Secondly, for Moscow, cooperation with Israel could, in a paradoxical way, serve as a trump card in its ‘game’ with Iran. It is a sign that Russia is able to resolve the situation in Syria on its own, without Iran.
Furthermore, Russia’s partnership with Iran impedes its relations with Arab countries, where, time after time, there are conversations about a proverbial ‘Russian-Shiite alliance’, complicating Russia’s relations with the Sunni-majority Islamic Ummah, especially its Arab members.
Russia’s partnership with Iran impedes its relations with Arab countries
Today, the Arab world, including the Saudi monarchy, treats Israel with understanding and even with sympathy, insofar as both sides consider Iran to be a common threat. From that point of view, an Israeli-Russian rapprochement can be taken as natural and even advantageous for the Sunni world.
Thirdly, Russia’s warming of relations with Israel is taking place against a background of ongoing anti-Russian sanctions, so for Moscow, contact with Tel Aviv serves as a kind of window, perhaps even a ‘vent’, but a fundamentally important one.
Meanwhile, difficulties have arisen for Israel in its relations with some keen opponents of Moscow: Poland and Ukraine. The reason was Poland’s 2018 adoption of amendments to the law on the Holocaust, which introduced criminal penalties for accusing Poles of collaboration with the Nazis. Netanyahu has spoken only of individual cases of Polish participation in the Holocaust. However, previous Prime Minister Yitzhak Shamir once said that “Poles suckled anti-Semitism with their mother’s milk”. Last month. Polish President Andrzej Duda decided Israel was unsuitable as a location for a Visegrad Group summit.
Tension with Ukraine arose after its delegation to the UN voted for a resolution calling on Israel to stop the construction of settlements in Palestinian territories. Then several episodes of conflict followed, including the postponement of a number of official visits, and also a banning of several hundred Ukrainian citizens entry to Israel.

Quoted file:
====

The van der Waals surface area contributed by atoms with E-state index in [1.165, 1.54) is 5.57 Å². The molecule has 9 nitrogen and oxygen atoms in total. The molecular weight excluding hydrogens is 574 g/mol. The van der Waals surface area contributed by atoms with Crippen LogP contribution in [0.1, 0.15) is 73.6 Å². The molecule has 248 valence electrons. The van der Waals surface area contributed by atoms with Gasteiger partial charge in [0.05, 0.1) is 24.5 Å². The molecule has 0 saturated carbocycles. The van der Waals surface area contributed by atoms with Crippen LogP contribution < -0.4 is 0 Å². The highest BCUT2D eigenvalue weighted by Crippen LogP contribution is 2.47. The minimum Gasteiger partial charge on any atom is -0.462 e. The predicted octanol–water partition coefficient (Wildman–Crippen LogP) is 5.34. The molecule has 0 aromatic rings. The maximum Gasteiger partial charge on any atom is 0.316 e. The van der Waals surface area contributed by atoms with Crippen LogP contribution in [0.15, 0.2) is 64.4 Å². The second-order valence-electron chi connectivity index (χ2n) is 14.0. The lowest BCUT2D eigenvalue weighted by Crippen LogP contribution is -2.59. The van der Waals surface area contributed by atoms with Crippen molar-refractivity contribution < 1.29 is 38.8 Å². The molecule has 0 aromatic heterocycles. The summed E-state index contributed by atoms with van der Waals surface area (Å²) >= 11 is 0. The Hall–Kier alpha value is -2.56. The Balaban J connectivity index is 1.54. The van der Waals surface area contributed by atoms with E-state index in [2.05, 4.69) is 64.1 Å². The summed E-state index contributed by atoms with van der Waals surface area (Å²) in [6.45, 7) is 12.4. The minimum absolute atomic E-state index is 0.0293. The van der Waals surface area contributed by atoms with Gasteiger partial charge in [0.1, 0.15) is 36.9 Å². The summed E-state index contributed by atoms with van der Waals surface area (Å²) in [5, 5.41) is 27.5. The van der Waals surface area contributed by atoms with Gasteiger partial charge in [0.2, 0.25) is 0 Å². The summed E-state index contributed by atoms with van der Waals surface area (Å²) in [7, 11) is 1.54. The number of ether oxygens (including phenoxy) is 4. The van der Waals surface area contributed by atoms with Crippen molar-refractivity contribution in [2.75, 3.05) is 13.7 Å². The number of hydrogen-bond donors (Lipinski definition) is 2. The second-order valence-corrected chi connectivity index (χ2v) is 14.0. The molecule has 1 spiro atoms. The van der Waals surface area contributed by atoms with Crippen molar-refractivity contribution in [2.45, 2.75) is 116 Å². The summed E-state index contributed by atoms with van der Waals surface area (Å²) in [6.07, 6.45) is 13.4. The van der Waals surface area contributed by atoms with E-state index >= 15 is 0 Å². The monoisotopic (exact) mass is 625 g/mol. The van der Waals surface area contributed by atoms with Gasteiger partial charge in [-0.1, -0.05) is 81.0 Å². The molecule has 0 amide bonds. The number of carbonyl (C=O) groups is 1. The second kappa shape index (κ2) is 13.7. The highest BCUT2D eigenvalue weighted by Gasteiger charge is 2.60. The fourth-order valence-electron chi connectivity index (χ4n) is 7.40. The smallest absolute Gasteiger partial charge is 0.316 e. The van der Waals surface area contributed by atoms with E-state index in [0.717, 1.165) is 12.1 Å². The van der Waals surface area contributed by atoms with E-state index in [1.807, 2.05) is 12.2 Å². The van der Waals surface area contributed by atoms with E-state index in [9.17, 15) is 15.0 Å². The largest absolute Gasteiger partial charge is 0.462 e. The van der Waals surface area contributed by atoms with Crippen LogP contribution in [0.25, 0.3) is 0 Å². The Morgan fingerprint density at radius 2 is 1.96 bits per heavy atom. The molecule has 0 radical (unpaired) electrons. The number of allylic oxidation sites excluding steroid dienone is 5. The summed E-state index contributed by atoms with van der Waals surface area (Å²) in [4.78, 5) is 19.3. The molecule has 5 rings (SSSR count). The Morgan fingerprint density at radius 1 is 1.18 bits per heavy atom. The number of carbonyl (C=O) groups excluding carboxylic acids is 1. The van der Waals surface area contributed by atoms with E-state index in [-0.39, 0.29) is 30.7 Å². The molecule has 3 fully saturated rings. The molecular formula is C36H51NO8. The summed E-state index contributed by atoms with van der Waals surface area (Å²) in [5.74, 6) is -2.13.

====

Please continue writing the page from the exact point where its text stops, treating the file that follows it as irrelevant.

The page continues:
For Israel, sustained relations with Russia, among other things, demonstrate the multi-vectored nature of its politics, showing that Israel is not completely dependent on the United States and thereby serving as testimony to its sovereignty in foreign policy.
To all of that, I would add that, for Netanyahu and Putin, foreign policy successes serve as compensation for difficulties in internal politics. But whereas for Putin these difficulties are no more than a fall in approval ratings, for Netanyahu and his party Likud, there is talk of defeat in the upcoming parliamentary elections in April. Sociologists have also noted that Likud has recently been losing the ‘Russian vote’ – roughly one-fifth of the electorate.
The situation should not be overestimated, but Moscow’s support could give Likud a few important percentage gains.
The future of Russia-Israeli relations
What lies ahead? Are Israel and Russia temporary partners, or do contemporary relations point to a strategic shift , about the formation of towards fully-fledged allied relations?
For Israel, sustained relations with Russia, among other things, demonstrate the multi-vectored nature of its politics, showing that Israel is not completely dependent on the United States and thereby serving as testimony to its sovereignty in foreign policy
The promising character of the relationship can be seen in the fact that Moscow quickly forgot about the downing of a Russian Il-20 airplane by Syrian Air Defense Forces in 2018. In the initial weeks following the incident, Russian propaganda stubbornly insisted that it had been a provocation on the part of Israel, but these claims quickly fell silent. The deaths of Russian servicemen in the incident did not spoil Israeli-Russian cooperation.
Political prediction is no more than divination, especially where the Middle East is concerned. At the same time, it seems that the conditions for the growth of Russian-Israeli cooperation do indeed exist. For Israel, it is an additional guarantee of security, and, for Russia, another means of preserving its influence in the region.